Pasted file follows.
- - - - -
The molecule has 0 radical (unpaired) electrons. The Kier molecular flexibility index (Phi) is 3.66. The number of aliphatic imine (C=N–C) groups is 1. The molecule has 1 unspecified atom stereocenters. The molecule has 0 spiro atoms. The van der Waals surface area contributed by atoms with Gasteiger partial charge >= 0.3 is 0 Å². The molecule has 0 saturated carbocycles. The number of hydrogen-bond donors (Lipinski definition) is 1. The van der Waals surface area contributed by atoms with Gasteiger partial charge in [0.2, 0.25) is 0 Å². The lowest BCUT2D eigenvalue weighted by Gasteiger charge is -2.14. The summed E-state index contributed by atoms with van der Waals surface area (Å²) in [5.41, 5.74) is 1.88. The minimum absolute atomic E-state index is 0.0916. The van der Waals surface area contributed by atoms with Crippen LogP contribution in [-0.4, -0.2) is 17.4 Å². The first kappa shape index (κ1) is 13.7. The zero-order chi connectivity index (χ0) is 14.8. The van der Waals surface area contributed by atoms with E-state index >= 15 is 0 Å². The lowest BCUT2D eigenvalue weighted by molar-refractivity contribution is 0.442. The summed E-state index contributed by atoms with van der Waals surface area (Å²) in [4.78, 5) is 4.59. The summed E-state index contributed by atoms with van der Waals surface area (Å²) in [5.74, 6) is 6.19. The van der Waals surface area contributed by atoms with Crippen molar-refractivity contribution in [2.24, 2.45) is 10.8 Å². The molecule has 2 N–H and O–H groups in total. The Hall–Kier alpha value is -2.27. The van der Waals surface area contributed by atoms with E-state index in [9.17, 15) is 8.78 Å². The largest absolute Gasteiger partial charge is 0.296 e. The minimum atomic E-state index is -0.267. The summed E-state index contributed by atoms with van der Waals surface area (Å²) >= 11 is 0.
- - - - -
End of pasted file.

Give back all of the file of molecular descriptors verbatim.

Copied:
The molecule has 0 radical (unpaired) electrons. The Kier molecular flexibility index (Phi) is 3.66. The number of aliphatic imine (C=N–C) groups is 1. The molecule has 1 unspecified atom stereocenters. The molecule has 0 spiro atoms. The van der Waals surface area contributed by atoms with Gasteiger partial charge >= 0.3 is 0 Å². The molecule has 0 saturated carbocycles. The number of hydrogen-bond donors (Lipinski definition) is 1. The van der Waals surface area contributed by atoms with Gasteiger partial charge in [0.2, 0.25) is 0 Å². The lowest BCUT2D eigenvalue weighted by Gasteiger charge is -2.14. The summed E-state index contributed by atoms with van der Waals surface area (Å²) in [5.41, 5.74) is 1.88. The minimum absolute atomic E-state index is 0.0916. The van der Waals surface area contributed by atoms with Crippen LogP contribution in [-0.4, -0.2) is 17.4 Å². The first kappa shape index (κ1) is 13.7. The zero-order chi connectivity index (χ0) is 14.8. The van der Waals surface area contributed by atoms with E-state index >= 15 is 0 Å². The lowest BCUT2D eigenvalue weighted by molar-refractivity contribution is 0.442. The summed E-state index contributed by atoms with van der Waals surface area (Å²) in [4.78, 5) is 4.59. The summed E-state index contributed by atoms with van der Waals surface area (Å²) in [5.74, 6) is 6.19. The van der Waals surface area contributed by atoms with Crippen molar-refractivity contribution in [2.24, 2.45) is 10.8 Å². The molecule has 2 N–H and O–H groups in total. The Hall–Kier alpha value is -2.27. The van der Waals surface area contributed by atoms with E-state index in [9.17, 15) is 8.78 Å². The largest absolute Gasteiger partial charge is 0.296 e. The minimum atomic E-state index is -0.267. The summed E-state index contributed by atoms with van der Waals surface area (Å²) >= 11 is 0.